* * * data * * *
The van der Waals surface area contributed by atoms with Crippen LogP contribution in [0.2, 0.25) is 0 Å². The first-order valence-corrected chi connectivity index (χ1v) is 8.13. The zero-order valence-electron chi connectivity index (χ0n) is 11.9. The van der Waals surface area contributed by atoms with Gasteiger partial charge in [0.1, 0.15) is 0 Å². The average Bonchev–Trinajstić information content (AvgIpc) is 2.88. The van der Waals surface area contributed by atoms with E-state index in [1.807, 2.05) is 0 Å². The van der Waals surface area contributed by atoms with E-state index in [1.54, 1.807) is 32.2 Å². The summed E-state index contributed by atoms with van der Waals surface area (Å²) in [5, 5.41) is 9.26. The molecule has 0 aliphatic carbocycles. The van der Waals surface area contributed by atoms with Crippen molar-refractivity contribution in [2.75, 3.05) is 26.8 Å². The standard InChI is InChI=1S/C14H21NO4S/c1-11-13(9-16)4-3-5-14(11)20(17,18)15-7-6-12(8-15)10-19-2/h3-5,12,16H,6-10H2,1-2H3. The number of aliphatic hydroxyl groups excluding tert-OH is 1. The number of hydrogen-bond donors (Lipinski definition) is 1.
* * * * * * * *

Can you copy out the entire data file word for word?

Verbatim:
The van der Waals surface area contributed by atoms with Crippen LogP contribution in [0.2, 0.25) is 0 Å². The first-order valence-corrected chi connectivity index (χ1v) is 8.13. The zero-order valence-electron chi connectivity index (χ0n) is 11.9. The van der Waals surface area contributed by atoms with Gasteiger partial charge in [0.1, 0.15) is 0 Å². The average Bonchev–Trinajstić information content (AvgIpc) is 2.88. The van der Waals surface area contributed by atoms with E-state index in [1.807, 2.05) is 0 Å². The van der Waals surface area contributed by atoms with E-state index in [1.54, 1.807) is 32.2 Å². The summed E-state index contributed by atoms with van der Waals surface area (Å²) in [5, 5.41) is 9.26. The molecule has 0 aliphatic carbocycles. The van der Waals surface area contributed by atoms with Crippen molar-refractivity contribution in [2.75, 3.05) is 26.8 Å². The standard InChI is InChI=1S/C14H21NO4S/c1-11-13(9-16)4-3-5-14(11)20(17,18)15-7-6-12(8-15)10-19-2/h3-5,12,16H,6-10H2,1-2H3. The number of aliphatic hydroxyl groups excluding tert-OH is 1. The number of hydrogen-bond donors (Lipinski definition) is 1.